This year, 2019, is set to be quite a celebration for those of us who admire and enjoy Victorian times - that fascinating synthesis of romance and reason that spanned much of the 19th century. This is because the woman who gave her name to the era, Queen Victoria was born 200 years ago in Kensington Palace - on 24th May 1819. Her husband Albert, the Prince Consort, was also born in the same year on 26th August in southern Germany. A double bicentenary!
Theirs is a partnership that shaped the age. And although Victoria’s long and sometimes notoriously gloomy widowhood became amost as memorable as her marriage, I think it is worth sometimes going back to the early days of Victoria and Albert’s turbulent relationship and just reminding ourselves how full of vitality they both were, and how very much in love they must have been.
Surely, no one will have captured this quite so well as the artist Károly Brocky, (or Charles Brocky as he became known outside of his native Hungary). Just look at these fabulous chalk drawings made by Brocky shortly after their wedding.
Victoria, coloured chalks on buff paper, 1841
Albert, coloured chalks on buff paper, 1841
It was to be one of the most productive and politically significant partnerships of history, but it was also clearly one that began with an irrepressible spark of youthfulness and delight.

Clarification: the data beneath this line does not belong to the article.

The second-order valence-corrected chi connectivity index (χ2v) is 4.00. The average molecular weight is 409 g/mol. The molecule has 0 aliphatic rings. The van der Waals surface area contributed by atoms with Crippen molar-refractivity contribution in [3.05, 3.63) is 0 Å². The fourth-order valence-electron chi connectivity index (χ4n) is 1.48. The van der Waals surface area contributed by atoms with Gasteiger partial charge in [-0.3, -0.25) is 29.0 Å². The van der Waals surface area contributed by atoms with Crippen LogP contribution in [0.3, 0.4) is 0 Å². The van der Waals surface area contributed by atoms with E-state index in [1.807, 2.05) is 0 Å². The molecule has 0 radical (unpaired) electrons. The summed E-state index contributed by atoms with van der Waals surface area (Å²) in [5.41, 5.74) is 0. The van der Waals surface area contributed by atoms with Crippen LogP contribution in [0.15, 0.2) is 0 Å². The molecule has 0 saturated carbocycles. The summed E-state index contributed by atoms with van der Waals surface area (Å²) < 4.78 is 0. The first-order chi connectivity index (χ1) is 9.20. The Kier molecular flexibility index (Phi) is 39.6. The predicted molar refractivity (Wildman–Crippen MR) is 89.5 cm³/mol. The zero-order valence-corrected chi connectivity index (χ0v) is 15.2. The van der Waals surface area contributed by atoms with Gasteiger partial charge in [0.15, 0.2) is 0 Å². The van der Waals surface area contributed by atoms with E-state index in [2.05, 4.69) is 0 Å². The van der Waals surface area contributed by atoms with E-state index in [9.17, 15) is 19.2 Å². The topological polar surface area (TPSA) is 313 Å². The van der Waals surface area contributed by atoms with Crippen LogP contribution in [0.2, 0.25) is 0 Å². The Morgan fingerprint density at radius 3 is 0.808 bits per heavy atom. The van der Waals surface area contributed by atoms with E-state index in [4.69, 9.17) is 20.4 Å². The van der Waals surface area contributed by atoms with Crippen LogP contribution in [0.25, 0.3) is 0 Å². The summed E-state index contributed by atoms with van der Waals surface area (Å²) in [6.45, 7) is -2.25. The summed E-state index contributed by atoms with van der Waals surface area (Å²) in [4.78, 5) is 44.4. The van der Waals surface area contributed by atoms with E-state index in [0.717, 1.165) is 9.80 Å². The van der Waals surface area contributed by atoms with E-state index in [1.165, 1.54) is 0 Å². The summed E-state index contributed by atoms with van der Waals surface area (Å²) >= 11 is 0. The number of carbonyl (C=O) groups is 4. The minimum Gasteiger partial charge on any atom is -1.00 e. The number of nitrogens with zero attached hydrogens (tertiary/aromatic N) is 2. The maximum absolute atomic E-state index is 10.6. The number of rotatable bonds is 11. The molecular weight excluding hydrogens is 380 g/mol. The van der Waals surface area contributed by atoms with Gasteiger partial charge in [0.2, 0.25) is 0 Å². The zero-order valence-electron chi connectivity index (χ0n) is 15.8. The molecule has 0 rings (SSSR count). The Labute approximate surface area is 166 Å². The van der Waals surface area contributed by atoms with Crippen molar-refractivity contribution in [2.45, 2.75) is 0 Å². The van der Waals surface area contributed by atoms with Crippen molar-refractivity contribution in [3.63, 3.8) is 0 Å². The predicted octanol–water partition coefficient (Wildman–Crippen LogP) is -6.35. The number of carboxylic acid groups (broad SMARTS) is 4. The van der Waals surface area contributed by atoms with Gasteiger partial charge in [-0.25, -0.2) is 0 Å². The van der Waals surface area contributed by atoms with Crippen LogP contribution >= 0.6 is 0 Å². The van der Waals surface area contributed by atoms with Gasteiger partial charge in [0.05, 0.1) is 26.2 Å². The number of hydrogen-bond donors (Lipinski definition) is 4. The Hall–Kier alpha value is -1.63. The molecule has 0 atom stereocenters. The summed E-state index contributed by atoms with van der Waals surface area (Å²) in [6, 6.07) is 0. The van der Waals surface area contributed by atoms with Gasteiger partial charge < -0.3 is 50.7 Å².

By the way, Victoria and Albert were not only born in the same year, but they were also cousins, with their family origins in the duchy of Saxe-Coburg in Germany. Victoria was born in England. Albert at Schloss Rosenau in Coburg.
Schloss Rosenau c.1900
The artist Károly Brocky
Brocky, was a Hungarian national, born in 1807. He had an uncertain start for one who would go on to be a highly sought-after artist. The son of a hairdresser he worked for a while as an itinerant actor before managing to secure a place at a Viennese drawing school, before journeying to Paris, enrolling at the École du Louvre. He came to London around the age of 30, where he exhibited at the Royal Academy from 1839 and the New Watercolour Society from 1840. He traveled widely and received numerous commissions as a portrait artist. Sadly, he died young, in 1855.
Károly Brocky - self portrait
Vivacity and charm
At the time of Victoria's marriage in 1841, photography was still very much in its infancy, and when a serviceable version of a camera did come along a few years later, those who wished to be rendered in the new medium were obliged to stand still in front of it for inordinate lengths of time while the exposure took place - a time span typically measured in minutes rather than mere seconds. This is why those appearing in Victorian photographs (and certainly early Victorian photographs) look so stiff, and why nobody smiles.
These marvellous and, spontaneous chalk drawings, on the other hand, have surely captured the vivacity and charm of the young couple perfectly. Exhibited at the Queen’s Gallery, London in 2010, and currently housed at Balmoral Castle, they must be among Brocky’s best work, and have assured him a place in history. And of our gratitude.